Students can also obtain a copy for the FAFSA at a local college or university. Many students prefer filling out the application online. The online option allows students to begin the application, save their work, and come back to it later. This means that they don’t have to worry about losing the paper form or allowing personal data to be obtained by another person. Many students have to start and stop filling out the FAFSA several times because of a number of questions that only parents can answer.

What Are Some Tips for Filling out the FAFSA?

Students should make sure to read each of the questions slowly and carefully and make sure they understand it before they attempt to answer it. Some of the questions on the FAFSA are confusing. Students may not be sure if the questions are referring to themselves or their parents. Students might not understand the vocabulary used in the FASFA, and they should use the dictionary to look it up. In many cases, high schools and colleges offer financial aid fairs or workshops in which they discuss issues related to filling out the FAFSA.

Students and their parents are encouraged to attend these workshops, since they can make the process of filling out the paperwork much easier. However, students and their parents should bring all financial paperwork with them to these workshops, as they will need much of this information to correctly fill out the form.

However, students and their parents should be wary of professionals charging money to help students fill out the FAFSA. While some of these companies may be legitimate, they are often unnecessary and just result in your loosing money. Students and parents should never follow any “professional” advice that encourages them to lie on the FAFSA.

What Are Some Popular FAFSA Myths About Pell Grants?

The FAFSA asks students to check what types of financial aid programs they are interested in when they fill out their applications. These include grants, work-study and loans. Many students think that if they don’t check non-grant options, like loans and work-study, then they will be awarded more grant money. This isn’t the case. In fact, this can actually hurt the student, as it is always best to get as much information as possible about the different types of financial aid programs a student may be able to use.

Students and their parents also often see the FAFSA process as an appeals process or a process through which they can make their case that they should get more grant aid. They do this by writing notes in the margins and attaching letters, paperwork (like unemployment notices) and even essays that discuss their financial need or unusual circumstances.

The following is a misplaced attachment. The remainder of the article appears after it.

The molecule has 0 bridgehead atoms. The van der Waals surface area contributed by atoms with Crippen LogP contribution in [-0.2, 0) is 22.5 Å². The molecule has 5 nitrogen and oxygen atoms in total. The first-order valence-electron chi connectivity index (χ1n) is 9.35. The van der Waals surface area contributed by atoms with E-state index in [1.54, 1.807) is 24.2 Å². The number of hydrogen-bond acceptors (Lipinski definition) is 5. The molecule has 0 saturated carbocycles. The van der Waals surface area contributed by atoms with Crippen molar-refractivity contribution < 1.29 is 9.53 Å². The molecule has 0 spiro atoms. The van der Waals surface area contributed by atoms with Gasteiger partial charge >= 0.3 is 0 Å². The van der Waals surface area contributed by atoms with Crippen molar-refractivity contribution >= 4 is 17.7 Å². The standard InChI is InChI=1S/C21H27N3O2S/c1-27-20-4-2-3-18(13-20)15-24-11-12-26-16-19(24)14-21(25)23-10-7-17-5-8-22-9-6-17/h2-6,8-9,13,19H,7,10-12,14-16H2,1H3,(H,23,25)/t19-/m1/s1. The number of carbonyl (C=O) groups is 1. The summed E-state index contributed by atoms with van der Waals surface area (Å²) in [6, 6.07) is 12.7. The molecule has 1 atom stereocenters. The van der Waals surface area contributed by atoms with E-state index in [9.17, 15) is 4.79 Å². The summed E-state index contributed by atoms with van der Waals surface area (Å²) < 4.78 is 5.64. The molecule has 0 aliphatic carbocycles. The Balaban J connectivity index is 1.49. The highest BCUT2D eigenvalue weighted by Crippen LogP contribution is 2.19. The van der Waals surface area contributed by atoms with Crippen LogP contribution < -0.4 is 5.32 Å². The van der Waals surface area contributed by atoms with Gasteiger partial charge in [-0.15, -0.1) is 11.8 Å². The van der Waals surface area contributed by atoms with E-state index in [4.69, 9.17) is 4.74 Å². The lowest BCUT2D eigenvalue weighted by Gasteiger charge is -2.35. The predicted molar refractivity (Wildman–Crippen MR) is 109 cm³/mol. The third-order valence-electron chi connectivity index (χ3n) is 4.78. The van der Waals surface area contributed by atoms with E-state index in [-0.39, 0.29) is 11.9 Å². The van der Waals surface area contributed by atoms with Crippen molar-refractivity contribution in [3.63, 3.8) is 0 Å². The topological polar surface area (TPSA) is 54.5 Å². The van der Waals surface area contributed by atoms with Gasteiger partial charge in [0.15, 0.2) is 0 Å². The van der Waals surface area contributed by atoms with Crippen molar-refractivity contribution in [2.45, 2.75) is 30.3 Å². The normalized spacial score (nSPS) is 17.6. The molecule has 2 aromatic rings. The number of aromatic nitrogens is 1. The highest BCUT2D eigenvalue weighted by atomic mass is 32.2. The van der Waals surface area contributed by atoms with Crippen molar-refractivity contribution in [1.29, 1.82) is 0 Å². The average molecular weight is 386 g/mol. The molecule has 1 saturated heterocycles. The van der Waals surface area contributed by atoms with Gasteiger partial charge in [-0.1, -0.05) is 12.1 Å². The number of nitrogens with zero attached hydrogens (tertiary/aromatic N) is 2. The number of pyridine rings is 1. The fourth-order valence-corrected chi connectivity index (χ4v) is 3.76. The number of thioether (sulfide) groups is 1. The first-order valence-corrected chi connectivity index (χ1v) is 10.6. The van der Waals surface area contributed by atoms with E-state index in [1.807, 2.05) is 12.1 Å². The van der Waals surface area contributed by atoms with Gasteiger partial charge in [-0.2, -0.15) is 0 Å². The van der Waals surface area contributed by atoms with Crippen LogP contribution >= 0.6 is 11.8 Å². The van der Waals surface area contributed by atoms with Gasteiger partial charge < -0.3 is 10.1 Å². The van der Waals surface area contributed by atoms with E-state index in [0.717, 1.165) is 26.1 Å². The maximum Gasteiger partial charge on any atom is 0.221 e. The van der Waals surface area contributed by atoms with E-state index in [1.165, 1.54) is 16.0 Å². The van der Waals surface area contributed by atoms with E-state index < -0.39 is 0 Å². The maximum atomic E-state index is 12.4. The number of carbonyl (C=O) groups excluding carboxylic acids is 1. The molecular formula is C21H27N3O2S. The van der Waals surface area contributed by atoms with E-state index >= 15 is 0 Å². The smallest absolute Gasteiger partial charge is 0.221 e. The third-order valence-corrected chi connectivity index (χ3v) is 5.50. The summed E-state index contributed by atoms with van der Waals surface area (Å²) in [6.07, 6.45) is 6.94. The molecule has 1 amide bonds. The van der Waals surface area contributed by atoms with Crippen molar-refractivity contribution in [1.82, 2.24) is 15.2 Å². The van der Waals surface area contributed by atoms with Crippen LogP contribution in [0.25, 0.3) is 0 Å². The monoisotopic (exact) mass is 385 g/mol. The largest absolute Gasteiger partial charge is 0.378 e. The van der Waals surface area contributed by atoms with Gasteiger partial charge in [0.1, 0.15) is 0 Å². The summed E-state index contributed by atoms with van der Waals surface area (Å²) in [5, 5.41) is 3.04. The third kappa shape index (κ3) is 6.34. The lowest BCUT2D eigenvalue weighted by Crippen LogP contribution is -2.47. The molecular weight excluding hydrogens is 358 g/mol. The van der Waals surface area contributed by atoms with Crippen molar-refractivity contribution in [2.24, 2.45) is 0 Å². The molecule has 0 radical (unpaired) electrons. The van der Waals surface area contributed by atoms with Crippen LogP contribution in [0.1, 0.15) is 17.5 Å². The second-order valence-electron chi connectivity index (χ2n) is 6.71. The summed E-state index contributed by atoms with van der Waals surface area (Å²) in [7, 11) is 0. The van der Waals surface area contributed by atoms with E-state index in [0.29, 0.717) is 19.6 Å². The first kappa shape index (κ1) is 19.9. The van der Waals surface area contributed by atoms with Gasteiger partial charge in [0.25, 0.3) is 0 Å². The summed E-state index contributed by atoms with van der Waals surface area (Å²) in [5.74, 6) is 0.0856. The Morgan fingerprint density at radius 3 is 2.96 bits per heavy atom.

However unfair it may seem, this won’t help a student’s cause because the FAFSA uses only calculations to determine a student’s eligibility for the Pell Grant and other types of need. The people who process the FAFSA are simply plugging students’ and their parents’ financial information into a formula and recording outcome.

On the positive side, many universities use the same FAFSA application to determine their own grants, scholarships and awards. Students have a bit more recourse in these situations. They can call the financial aid office and ask to speak with a counselor about their extenuating circumstances. Schools often have emergency loan or grant programs that they can offer to students who truly have a dire financial need that cannot be reported on the FAFSA, such as a fire in their homes that has just occurred.

How do I Obtain My Pell Grant if I Am Awarded One?

The Pell Grant is typically disbursed to the school billing department. During orientation week or the first few weeks of school, most students are required to meet with a financial aid counselor who helps them understand their award package. The counselor will go over the student’s financial aid and help them understand how they receive their Pell Grants.

In most cases, the Pell Grant is sent directly to the school’s billing department, which subtracts it from the student’s costs before sending them a bill. In some cases, the Pell Grant may be paid directly to the student in the form of a check, but this is not usual, and tends to happen only when the school’s financial aid department will not process grants automatically.

Students should be aware that Pell Grants are ony accepted at participating schools. Most schools participate, but some schools do not. Unaccredited schools cannot accept Pell Grants. Students should check to see whether their schools participate in the federal aid program before making their final selection.

Can I Get a Pell Grant with Other Types of Aid?

Students typically receive a Pell Grant along with other types of aid. Some students still have to take out loans in addition to their grants. Other students receive scholarships or work-study program participation in addition to their grants. Students can receive the federal Pell Grant alongside other types of aid. In some cases, a student’s entire aid package will be less than the cost of tuition.

Students will have to pay the remaining tuition themselves or look for private loans in this case. If the cost of tuition is less than all of the student’s financial aid combined, the student can request a refund from the college or university. Typically, refund money is disbursed in the form of a check to the student. Students can use this money to pay for living expenses, books, fees and technology.

Does the Pell Grant Ever Have to Be Repaid?

A Pell Grant is not a loan, so it does not have to be repaid in most cases. However, there are some cases in which a student may have to repay part of a Pell Grant. This occurs when a student drops out of college. If a student drops out of school before she has completed 60% of the semester, she will have to pay back what is called the “unearned” portion of the Pell Grant.